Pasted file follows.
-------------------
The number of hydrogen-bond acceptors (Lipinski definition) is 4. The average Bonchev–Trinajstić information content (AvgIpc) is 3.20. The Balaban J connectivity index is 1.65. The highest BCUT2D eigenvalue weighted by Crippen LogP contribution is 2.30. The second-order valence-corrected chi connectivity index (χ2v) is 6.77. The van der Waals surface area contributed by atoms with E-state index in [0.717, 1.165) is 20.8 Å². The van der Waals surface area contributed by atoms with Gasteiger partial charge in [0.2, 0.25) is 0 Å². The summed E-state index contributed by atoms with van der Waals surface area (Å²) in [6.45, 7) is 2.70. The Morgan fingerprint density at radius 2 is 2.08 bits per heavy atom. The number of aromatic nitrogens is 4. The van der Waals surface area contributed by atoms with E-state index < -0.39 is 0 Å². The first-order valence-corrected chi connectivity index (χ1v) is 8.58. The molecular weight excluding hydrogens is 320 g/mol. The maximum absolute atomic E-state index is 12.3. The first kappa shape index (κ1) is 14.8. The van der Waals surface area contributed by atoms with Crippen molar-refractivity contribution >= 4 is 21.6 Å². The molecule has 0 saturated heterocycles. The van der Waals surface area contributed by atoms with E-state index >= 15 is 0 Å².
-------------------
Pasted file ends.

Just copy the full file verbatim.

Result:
The number of hydrogen-bond acceptors (Lipinski definition) is 4. The average Bonchev–Trinajstić information content (AvgIpc) is 3.20. The Balaban J connectivity index is 1.65. The highest BCUT2D eigenvalue weighted by Crippen LogP contribution is 2.30. The second-order valence-corrected chi connectivity index (χ2v) is 6.77. The van der Waals surface area contributed by atoms with E-state index in [0.717, 1.165) is 20.8 Å². The van der Waals surface area contributed by atoms with Gasteiger partial charge in [0.2, 0.25) is 0 Å². The summed E-state index contributed by atoms with van der Waals surface area (Å²) in [6.45, 7) is 2.70. The Morgan fingerprint density at radius 2 is 2.08 bits per heavy atom. The number of aromatic nitrogens is 4. The van der Waals surface area contributed by atoms with E-state index < -0.39 is 0 Å². The first-order valence-corrected chi connectivity index (χ1v) is 8.58. The molecular weight excluding hydrogens is 320 g/mol. The maximum absolute atomic E-state index is 12.3. The first kappa shape index (κ1) is 14.8. The van der Waals surface area contributed by atoms with Crippen molar-refractivity contribution >= 4 is 21.6 Å². The molecule has 0 saturated heterocycles. The van der Waals surface area contributed by atoms with E-state index >= 15 is 0 Å².